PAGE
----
In finding such eager investors, you can use the Internet to search for websites that group them together.
These websites are particularly helpful since you’d be able to easily narrow down your choices through them.
Pick Your Target
Once you have a pool of similar companies in the same sector, it’s time to take your pick.
Get an overview of the companies you have in mind, and consider all the factors you can think of.
Where is the company located?
How large is it, in both organization size and customer reach?
Does it have a current product line that goes along with your current idea?
That last question will be vital in your final choice of a target corporation.
However, don’t forget to also consider the other two factors, since the size and location of the corporation will affect how much leverage you have over the company.
Check Your Intended Audience
Certain companies have policies to be more open to buying ideas than others.
Before you try to catch a company’s attention, take a quick look at their policies and see if you’ll be a match for their own corporate goals.
Aside from that, check the corporation’s reputation, and if it has bought ideas before.
If possible, reach out to other inventors who have worked with the company to get a general idea of how you will fare in selling your business idea.
Make Your Presence Known
Opportunities often don’t come directly to you.
Instead, you have to go and get that opportunity.
Once you’ve found a corporation that you think will be a good match for your idea, do anything in your power to get through their door.
Contact the corporation’s research and development department and book an appointment as soon as you can.
Getting that appointment might take a while, but you must be persistent.
You’re near your goal, and all it takes is a knock on an office door or a call to the right person.
How To Sell Ideas
After all those steps, the journey is truly just starting.
Now it’s time to step out of your comfort zone and into the corporate world.
It’s truly time to sell your business idea.
Once you know which ideas to sell, and where to sell them, it’s time to learn how to sell an idea to your intended corporation.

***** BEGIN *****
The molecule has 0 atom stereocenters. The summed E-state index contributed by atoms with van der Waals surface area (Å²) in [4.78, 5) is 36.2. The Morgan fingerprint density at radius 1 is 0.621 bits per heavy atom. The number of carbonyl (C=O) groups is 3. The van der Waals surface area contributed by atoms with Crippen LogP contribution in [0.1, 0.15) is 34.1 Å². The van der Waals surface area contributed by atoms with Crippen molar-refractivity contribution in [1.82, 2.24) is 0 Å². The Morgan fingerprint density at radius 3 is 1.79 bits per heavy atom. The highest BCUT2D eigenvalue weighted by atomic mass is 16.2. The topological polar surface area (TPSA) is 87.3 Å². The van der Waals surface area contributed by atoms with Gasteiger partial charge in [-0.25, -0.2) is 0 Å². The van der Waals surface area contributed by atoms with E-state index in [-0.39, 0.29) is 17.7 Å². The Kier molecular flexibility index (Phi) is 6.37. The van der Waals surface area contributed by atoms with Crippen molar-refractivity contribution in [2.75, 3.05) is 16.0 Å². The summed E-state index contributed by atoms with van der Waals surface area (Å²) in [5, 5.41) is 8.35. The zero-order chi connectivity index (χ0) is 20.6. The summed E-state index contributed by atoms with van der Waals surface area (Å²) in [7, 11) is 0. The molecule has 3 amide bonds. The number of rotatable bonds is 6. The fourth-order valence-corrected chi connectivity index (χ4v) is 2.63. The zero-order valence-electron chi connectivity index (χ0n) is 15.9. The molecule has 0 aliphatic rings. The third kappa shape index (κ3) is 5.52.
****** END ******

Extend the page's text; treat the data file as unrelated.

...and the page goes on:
To sell an invention, though, most of the work lies on the first impression and the sales pitch.
Before you meet the corporation’s men with the money, you’ve got to know how to pitch an idea.
Preparation Is Key
Don’t waste your investor’s time.
Give everything you’ve got in preparing a professional presentation.
After all, in the business world, first impressions really do matter.
While your prototype should already be at its best possible form, it can’t speak about everything for itself.
To sell an invention, you’ve got to make a matching presentation that would make people buy it.
Don’t put together a presentation at the last minute.
Take the time to make their time worthwhile.
Put On A Show
This presentation will make or break your idea in the eyes of an investor, so it has to include anything and everything about the idea, like its features and target market.
Tell them what problem your idea solves, and exactly how that idea solves it.
Include also a detailed business plan involving your business idea, elaborating on how the company will produce and market your idea to the public.
If your prototype is advanced enough, you can demonstrate the product in its full glory for the best effect.
This is how to market your idea, and you should do your best during this time.
If your presentation and prototype blew the company away, chances are you might be able to tilt the scales in your favor.